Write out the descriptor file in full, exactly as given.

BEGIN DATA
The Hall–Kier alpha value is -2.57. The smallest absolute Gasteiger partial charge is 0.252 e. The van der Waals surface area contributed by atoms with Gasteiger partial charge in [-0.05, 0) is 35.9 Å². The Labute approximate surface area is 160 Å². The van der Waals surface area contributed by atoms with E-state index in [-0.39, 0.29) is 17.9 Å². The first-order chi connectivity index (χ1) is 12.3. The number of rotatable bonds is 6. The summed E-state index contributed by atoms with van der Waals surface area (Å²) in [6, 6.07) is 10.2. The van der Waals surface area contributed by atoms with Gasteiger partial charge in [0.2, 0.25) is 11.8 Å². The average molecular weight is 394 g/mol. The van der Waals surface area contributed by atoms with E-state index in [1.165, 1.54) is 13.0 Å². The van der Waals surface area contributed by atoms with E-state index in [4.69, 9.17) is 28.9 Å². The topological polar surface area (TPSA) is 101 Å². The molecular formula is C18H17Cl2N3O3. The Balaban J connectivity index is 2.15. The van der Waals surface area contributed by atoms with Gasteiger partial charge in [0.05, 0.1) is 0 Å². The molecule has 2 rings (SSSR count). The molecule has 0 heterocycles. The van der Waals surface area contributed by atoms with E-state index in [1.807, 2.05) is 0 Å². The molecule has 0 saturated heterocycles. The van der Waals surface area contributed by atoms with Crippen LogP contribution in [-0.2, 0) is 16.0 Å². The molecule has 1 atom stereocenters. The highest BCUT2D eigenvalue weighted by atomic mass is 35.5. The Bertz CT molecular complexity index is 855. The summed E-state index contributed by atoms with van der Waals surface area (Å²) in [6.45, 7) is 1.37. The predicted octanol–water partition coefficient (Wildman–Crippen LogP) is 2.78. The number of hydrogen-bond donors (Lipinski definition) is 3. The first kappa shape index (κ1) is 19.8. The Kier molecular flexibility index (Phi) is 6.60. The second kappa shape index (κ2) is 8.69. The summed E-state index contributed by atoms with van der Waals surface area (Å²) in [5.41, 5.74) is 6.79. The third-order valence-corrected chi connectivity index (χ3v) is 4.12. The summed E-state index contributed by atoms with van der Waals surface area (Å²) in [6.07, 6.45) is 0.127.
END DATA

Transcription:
The Hall–Kier alpha value is -2.57. The smallest absolute Gasteiger partial charge is 0.252 e. The van der Waals surface area contributed by atoms with Gasteiger partial charge in [-0.05, 0) is 35.9 Å². The Labute approximate surface area is 160 Å². The van der Waals surface area contributed by atoms with E-state index in [-0.39, 0.29) is 17.9 Å². The first-order chi connectivity index (χ1) is 12.3. The number of rotatable bonds is 6. The summed E-state index contributed by atoms with van der Waals surface area (Å²) in [6, 6.07) is 10.2. The van der Waals surface area contributed by atoms with Gasteiger partial charge in [0.2, 0.25) is 11.8 Å². The average molecular weight is 394 g/mol. The van der Waals surface area contributed by atoms with E-state index in [1.165, 1.54) is 13.0 Å². The van der Waals surface area contributed by atoms with E-state index in [4.69, 9.17) is 28.9 Å². The topological polar surface area (TPSA) is 101 Å². The molecular formula is C18H17Cl2N3O3. The Balaban J connectivity index is 2.15. The van der Waals surface area contributed by atoms with Gasteiger partial charge in [0.05, 0.1) is 0 Å². The molecule has 2 rings (SSSR count). The molecule has 0 heterocycles. The van der Waals surface area contributed by atoms with E-state index in [1.807, 2.05) is 0 Å². The molecule has 0 saturated heterocycles. The van der Waals surface area contributed by atoms with Crippen LogP contribution in [-0.2, 0) is 16.0 Å². The molecule has 1 atom stereocenters. The highest BCUT2D eigenvalue weighted by atomic mass is 35.5. The Bertz CT molecular complexity index is 855. The summed E-state index contributed by atoms with van der Waals surface area (Å²) in [6.45, 7) is 1.37. The predicted octanol–water partition coefficient (Wildman–Crippen LogP) is 2.78. The number of hydrogen-bond donors (Lipinski definition) is 3. The first kappa shape index (κ1) is 19.8. The Kier molecular flexibility index (Phi) is 6.60. The second kappa shape index (κ2) is 8.69. The summed E-state index contributed by atoms with van der Waals surface area (Å²) in [5.41, 5.74) is 6.79. The third-order valence-corrected chi connectivity index (χ3v) is 4.12. The summed E-state index contributed by atoms with van der Waals surface area (Å²) in [6.07, 6.45) is 0.127.